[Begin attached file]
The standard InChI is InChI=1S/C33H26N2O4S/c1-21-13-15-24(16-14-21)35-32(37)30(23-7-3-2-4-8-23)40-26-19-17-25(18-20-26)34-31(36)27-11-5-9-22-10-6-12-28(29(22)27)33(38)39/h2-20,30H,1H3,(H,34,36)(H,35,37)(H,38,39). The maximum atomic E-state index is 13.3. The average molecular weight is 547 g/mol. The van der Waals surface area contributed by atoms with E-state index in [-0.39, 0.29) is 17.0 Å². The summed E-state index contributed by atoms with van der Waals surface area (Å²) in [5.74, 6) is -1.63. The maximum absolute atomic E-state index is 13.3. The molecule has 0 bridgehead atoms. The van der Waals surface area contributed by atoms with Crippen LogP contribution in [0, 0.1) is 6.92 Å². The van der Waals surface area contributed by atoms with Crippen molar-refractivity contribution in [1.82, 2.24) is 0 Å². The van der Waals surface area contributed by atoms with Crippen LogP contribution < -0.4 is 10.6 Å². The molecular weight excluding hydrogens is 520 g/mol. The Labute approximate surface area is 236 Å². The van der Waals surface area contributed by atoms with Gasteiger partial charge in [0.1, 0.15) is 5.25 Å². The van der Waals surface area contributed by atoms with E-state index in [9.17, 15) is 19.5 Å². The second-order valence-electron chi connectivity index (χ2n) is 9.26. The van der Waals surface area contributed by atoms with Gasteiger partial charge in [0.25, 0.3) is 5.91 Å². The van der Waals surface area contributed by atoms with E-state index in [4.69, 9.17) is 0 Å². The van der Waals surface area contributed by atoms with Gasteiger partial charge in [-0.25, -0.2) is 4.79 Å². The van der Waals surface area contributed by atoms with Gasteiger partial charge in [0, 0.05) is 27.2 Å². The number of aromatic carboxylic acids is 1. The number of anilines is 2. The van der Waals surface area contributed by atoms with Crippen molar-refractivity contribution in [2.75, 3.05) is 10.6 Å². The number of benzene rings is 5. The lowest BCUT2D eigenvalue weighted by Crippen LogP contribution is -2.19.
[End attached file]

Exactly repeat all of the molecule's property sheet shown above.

The standard InChI is InChI=1S/C33H26N2O4S/c1-21-13-15-24(16-14-21)35-32(37)30(23-7-3-2-4-8-23)40-26-19-17-25(18-20-26)34-31(36)27-11-5-9-22-10-6-12-28(29(22)27)33(38)39/h2-20,30H,1H3,(H,34,36)(H,35,37)(H,38,39). The maximum atomic E-state index is 13.3. The average molecular weight is 547 g/mol. The van der Waals surface area contributed by atoms with E-state index in [-0.39, 0.29) is 17.0 Å². The summed E-state index contributed by atoms with van der Waals surface area (Å²) in [5.74, 6) is -1.63. The maximum absolute atomic E-state index is 13.3. The molecule has 0 bridgehead atoms. The van der Waals surface area contributed by atoms with Crippen LogP contribution in [0, 0.1) is 6.92 Å². The van der Waals surface area contributed by atoms with Crippen molar-refractivity contribution in [1.82, 2.24) is 0 Å². The van der Waals surface area contributed by atoms with Crippen LogP contribution < -0.4 is 10.6 Å². The molecular weight excluding hydrogens is 520 g/mol. The Labute approximate surface area is 236 Å². The van der Waals surface area contributed by atoms with Gasteiger partial charge in [0.1, 0.15) is 5.25 Å². The van der Waals surface area contributed by atoms with E-state index in [9.17, 15) is 19.5 Å². The second-order valence-electron chi connectivity index (χ2n) is 9.26. The van der Waals surface area contributed by atoms with Gasteiger partial charge in [0.25, 0.3) is 5.91 Å². The van der Waals surface area contributed by atoms with E-state index in [4.69, 9.17) is 0 Å². The van der Waals surface area contributed by atoms with Gasteiger partial charge in [-0.25, -0.2) is 4.79 Å². The van der Waals surface area contributed by atoms with Gasteiger partial charge in [0, 0.05) is 27.2 Å². The number of aromatic carboxylic acids is 1. The number of anilines is 2. The van der Waals surface area contributed by atoms with Crippen molar-refractivity contribution in [2.75, 3.05) is 10.6 Å². The number of benzene rings is 5. The lowest BCUT2D eigenvalue weighted by Crippen LogP contribution is -2.19.